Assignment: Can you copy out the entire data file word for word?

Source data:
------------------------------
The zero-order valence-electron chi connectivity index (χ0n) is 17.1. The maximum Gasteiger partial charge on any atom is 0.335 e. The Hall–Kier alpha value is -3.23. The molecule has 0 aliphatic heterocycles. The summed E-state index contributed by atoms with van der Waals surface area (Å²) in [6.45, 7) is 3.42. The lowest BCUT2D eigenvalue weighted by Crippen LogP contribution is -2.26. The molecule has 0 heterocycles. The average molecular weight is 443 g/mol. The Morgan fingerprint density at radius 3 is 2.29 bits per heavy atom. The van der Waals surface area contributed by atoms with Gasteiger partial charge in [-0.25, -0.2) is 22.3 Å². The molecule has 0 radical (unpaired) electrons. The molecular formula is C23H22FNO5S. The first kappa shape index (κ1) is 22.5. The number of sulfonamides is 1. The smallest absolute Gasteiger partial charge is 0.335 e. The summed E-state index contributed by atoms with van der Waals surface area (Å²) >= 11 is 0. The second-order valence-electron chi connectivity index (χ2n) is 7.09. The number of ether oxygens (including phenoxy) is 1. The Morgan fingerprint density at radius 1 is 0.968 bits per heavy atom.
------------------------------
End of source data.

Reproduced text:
The zero-order valence-electron chi connectivity index (χ0n) is 17.1. The maximum Gasteiger partial charge on any atom is 0.335 e. The Hall–Kier alpha value is -3.23. The molecule has 0 aliphatic heterocycles. The summed E-state index contributed by atoms with van der Waals surface area (Å²) in [6.45, 7) is 3.42. The lowest BCUT2D eigenvalue weighted by Crippen LogP contribution is -2.26. The molecule has 0 heterocycles. The average molecular weight is 443 g/mol. The Morgan fingerprint density at radius 3 is 2.29 bits per heavy atom. The van der Waals surface area contributed by atoms with Gasteiger partial charge in [-0.25, -0.2) is 22.3 Å². The molecule has 0 radical (unpaired) electrons. The molecular formula is C23H22FNO5S. The first kappa shape index (κ1) is 22.5. The number of sulfonamides is 1. The smallest absolute Gasteiger partial charge is 0.335 e. The summed E-state index contributed by atoms with van der Waals surface area (Å²) >= 11 is 0. The second-order valence-electron chi connectivity index (χ2n) is 7.09. The number of ether oxygens (including phenoxy) is 1. The Morgan fingerprint density at radius 1 is 0.968 bits per heavy atom.